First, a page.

On the heels of a successful inaugural year, Good Food Awards—the first national awards to recognize American craft food producers who excel in superior taste and sustainability—kick starts the second year of its quest for good food. July 6th marks the official launch of a coast-to-coast call for entries of beer, charcuterie, cheese, chocolate, coffee, pickles and preserves, and (brand new category) spirits. A blind tasting with Alice Waters, Ruth Reichl, Amanda Hesser, Merrill Stubbs, Nell Newman and over 80 other food movement leaders will determine this year’s 70 winners, who will be showcased in San Francisco at a special one-day Good Food Awards Marketplace within the iconic CUESA Ferry Plaza Farmers Market, with the support of Presenting Sponsor Whole Foods Market.

The awards are helping to fuel a national ‘good food’ renaissance, with both concrete business opportunities and national visibility directed at those who win a Good Food Award. First year successes include dozens of Whole Foods Market stores featuring in-store signage and displays to promote the winners, Williams Sonoma stocking several winning products

in special Good Food Awards displays in 20 stores around the country, and the Ohio House of Representatives honoring its hometown winners with a resolution and ceremony.

“The Awards are a way to publically recognize the people who are not satisfied with the status quo, but continue to push their industries towards greater craftsmanship and sustainability,” said Sarah Weiner, Director of the Good Food Awards. “They are food crafters from small towns and big cities who are maintaining an important piece of our cultural heritage – the food we eat – while enhancing our agricultural landscape and building strong communities.”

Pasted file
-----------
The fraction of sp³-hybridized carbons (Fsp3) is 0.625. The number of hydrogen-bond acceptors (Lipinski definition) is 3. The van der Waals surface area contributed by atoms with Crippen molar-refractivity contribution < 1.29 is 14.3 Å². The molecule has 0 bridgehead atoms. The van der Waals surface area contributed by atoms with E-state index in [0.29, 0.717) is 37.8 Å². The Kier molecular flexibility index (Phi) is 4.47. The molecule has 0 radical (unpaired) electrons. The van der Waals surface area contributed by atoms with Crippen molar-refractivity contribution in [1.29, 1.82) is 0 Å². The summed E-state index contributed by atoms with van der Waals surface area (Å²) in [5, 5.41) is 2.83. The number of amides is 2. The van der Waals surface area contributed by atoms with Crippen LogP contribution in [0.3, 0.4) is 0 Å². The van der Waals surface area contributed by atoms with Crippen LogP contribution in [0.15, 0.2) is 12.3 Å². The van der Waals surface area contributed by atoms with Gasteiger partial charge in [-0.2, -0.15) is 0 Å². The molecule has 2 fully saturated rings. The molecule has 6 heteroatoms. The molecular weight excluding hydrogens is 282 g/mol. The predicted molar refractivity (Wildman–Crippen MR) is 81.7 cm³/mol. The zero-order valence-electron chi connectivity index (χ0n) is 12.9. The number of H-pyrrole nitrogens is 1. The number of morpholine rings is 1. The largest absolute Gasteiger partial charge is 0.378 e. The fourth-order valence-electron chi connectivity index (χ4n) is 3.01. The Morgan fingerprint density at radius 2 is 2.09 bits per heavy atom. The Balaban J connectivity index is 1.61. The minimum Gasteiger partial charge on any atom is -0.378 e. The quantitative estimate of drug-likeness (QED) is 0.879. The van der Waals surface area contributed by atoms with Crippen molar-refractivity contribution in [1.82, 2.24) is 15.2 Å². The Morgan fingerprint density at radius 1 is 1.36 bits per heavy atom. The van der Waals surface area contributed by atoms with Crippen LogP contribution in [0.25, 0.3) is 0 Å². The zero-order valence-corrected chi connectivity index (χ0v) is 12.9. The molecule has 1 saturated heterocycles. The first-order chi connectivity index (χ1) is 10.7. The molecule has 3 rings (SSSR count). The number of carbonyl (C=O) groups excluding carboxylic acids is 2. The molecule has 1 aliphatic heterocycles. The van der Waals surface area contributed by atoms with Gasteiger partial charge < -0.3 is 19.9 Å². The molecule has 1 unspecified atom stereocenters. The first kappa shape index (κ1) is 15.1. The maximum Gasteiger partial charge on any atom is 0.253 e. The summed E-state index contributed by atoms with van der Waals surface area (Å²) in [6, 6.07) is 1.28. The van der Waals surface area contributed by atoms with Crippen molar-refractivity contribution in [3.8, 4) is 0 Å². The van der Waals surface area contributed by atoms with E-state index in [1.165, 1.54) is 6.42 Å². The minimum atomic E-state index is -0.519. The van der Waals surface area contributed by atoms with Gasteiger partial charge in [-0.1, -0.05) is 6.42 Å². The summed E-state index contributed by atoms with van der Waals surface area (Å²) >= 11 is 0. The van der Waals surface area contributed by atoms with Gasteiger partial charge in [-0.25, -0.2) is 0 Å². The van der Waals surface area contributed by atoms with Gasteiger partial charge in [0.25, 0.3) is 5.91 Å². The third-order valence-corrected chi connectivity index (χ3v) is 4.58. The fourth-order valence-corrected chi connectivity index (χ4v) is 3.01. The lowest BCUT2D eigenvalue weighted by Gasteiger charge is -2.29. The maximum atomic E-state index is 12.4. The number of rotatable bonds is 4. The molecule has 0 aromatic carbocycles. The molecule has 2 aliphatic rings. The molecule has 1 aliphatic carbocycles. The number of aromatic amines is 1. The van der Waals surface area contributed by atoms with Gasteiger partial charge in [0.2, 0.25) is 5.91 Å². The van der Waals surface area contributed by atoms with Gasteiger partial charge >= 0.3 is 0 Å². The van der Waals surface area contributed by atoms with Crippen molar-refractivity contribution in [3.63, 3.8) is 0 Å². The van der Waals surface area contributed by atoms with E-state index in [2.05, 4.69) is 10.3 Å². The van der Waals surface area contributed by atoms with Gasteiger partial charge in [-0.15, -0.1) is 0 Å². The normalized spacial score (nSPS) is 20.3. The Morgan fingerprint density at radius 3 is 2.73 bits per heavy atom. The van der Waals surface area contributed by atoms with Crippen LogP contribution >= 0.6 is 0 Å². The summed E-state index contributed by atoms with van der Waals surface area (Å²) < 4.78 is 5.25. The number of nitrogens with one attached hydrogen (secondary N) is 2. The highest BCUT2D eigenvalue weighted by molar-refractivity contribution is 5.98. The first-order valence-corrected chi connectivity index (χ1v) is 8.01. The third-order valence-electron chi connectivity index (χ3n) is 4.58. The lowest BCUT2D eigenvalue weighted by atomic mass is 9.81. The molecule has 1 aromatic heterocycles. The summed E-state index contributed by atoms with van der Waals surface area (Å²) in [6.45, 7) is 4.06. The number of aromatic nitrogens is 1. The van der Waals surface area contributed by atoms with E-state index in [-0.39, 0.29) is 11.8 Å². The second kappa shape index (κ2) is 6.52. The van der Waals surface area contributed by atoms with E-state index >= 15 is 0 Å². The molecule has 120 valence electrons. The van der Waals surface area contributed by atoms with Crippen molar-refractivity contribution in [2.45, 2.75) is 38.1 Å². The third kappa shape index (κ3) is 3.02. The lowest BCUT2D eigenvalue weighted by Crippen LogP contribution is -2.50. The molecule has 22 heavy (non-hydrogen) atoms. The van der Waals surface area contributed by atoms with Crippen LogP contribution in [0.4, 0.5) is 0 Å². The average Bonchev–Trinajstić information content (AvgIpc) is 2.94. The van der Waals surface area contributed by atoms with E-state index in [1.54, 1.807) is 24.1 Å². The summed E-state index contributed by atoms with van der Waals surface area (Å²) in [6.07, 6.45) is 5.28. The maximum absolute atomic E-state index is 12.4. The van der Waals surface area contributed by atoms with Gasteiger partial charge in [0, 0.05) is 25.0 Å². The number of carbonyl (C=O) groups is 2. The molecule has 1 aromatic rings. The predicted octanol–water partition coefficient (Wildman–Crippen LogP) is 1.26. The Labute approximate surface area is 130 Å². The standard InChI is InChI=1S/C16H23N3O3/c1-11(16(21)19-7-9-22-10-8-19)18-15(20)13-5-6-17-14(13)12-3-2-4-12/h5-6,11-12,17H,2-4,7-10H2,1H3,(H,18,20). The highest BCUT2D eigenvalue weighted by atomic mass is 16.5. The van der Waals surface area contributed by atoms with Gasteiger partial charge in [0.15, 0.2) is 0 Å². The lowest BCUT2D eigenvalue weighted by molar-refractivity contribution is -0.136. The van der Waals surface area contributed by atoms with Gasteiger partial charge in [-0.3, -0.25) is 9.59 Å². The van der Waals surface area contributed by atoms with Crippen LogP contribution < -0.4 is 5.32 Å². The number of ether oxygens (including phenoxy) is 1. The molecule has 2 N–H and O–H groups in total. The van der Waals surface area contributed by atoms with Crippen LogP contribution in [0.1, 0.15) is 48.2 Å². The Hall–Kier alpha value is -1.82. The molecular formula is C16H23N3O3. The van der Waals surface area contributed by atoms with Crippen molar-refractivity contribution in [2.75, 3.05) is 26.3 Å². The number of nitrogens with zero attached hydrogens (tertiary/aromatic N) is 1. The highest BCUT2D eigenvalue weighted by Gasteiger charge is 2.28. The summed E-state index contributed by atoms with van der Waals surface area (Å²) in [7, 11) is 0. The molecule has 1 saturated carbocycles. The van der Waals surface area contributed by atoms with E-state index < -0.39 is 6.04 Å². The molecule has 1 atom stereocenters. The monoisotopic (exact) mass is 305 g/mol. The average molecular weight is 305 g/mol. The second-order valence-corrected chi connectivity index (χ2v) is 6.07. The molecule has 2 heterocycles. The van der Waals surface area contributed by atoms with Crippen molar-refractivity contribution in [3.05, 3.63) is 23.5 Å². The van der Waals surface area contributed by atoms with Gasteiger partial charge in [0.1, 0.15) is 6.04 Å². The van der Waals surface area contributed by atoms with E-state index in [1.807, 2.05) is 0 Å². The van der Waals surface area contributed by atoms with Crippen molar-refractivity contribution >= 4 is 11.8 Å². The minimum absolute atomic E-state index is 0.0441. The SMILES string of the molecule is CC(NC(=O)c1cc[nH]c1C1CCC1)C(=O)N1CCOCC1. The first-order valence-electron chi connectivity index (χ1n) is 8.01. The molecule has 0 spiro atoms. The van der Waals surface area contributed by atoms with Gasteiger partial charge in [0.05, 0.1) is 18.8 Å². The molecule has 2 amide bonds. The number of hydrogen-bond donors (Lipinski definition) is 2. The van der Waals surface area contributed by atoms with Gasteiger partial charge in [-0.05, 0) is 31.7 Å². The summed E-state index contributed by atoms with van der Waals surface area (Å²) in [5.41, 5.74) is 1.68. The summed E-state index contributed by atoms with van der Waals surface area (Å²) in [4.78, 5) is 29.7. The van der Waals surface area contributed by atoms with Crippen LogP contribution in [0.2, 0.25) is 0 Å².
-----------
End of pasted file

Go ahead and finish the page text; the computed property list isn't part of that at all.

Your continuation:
In further Good Food news, the awards have responded to the revival in small-scale distillation buzzing across the nation by adding a new spirits category. Led by values of transparency, innovation and responsible production, distillers at the frontier of America’s food culture are encouraged to enter their spirits.

“There are no laws requiring spirits producers to disclose how they made their products, and what, if any, additives they have used,” said Spirits committee chair Jennifer Colliau, owner of Small Hand Foods. “As consumers, we have no way of knowing what the source material is, and how it is treated during the manufacturing process. The Good Food Awards seeks to recognize small companies who are making spirits in an ethical and responsible manner, with attention paid to the ingredients and method used.”

Also new this year, the Good Food Awards will be recognizing a select group of winners with a Gold Seal. While all winners are on the path towards sustainability, and far beyond where the majority of their industry lies, some of these pioneers have reached the stage of full, certified organic status while also leading on taste and social responsibility. The Good Food Awards Gold Seal will honor them for being the gold standard, and showing all of us that it can be done.